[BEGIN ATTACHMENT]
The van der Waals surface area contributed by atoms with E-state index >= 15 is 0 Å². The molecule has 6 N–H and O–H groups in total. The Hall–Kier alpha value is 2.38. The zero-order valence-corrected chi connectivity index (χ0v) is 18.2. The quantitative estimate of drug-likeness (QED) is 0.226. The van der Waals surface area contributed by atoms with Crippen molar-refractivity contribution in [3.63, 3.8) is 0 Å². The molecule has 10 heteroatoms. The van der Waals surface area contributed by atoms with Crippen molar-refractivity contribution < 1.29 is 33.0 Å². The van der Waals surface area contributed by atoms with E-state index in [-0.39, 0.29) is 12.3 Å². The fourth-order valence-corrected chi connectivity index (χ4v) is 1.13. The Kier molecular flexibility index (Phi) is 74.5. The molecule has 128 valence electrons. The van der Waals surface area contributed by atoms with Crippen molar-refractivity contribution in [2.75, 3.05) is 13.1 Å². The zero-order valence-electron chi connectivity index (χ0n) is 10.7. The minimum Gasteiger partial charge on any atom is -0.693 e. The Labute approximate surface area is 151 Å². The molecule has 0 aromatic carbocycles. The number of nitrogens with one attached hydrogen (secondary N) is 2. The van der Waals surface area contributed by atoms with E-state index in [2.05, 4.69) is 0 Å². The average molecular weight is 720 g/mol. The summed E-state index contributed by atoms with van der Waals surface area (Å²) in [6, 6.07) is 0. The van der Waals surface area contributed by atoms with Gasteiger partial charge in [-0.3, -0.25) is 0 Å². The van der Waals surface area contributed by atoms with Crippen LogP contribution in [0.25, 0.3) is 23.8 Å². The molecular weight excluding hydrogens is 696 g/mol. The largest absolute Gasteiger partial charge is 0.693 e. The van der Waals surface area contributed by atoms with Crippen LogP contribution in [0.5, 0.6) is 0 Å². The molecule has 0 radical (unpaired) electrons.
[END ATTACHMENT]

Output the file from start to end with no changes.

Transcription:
The van der Waals surface area contributed by atoms with E-state index >= 15 is 0 Å². The molecule has 6 N–H and O–H groups in total. The Hall–Kier alpha value is 2.38. The zero-order valence-corrected chi connectivity index (χ0v) is 18.2. The quantitative estimate of drug-likeness (QED) is 0.226. The van der Waals surface area contributed by atoms with Crippen molar-refractivity contribution in [3.63, 3.8) is 0 Å². The molecule has 10 heteroatoms. The van der Waals surface area contributed by atoms with Crippen molar-refractivity contribution < 1.29 is 33.0 Å². The van der Waals surface area contributed by atoms with E-state index in [-0.39, 0.29) is 12.3 Å². The fourth-order valence-corrected chi connectivity index (χ4v) is 1.13. The Kier molecular flexibility index (Phi) is 74.5. The molecule has 128 valence electrons. The van der Waals surface area contributed by atoms with Crippen molar-refractivity contribution in [2.75, 3.05) is 13.1 Å². The zero-order valence-electron chi connectivity index (χ0n) is 10.7. The minimum Gasteiger partial charge on any atom is -0.693 e. The Labute approximate surface area is 151 Å². The molecule has 0 aromatic carbocycles. The number of nitrogens with one attached hydrogen (secondary N) is 2. The van der Waals surface area contributed by atoms with E-state index in [2.05, 4.69) is 0 Å². The average molecular weight is 720 g/mol. The summed E-state index contributed by atoms with van der Waals surface area (Å²) in [6, 6.07) is 0. The van der Waals surface area contributed by atoms with Gasteiger partial charge in [-0.3, -0.25) is 0 Å². The van der Waals surface area contributed by atoms with Crippen LogP contribution in [0.25, 0.3) is 23.8 Å². The molecular weight excluding hydrogens is 696 g/mol. The largest absolute Gasteiger partial charge is 0.693 e. The van der Waals surface area contributed by atoms with Crippen LogP contribution in [0.5, 0.6) is 0 Å². The molecule has 0 radical (unpaired) electrons.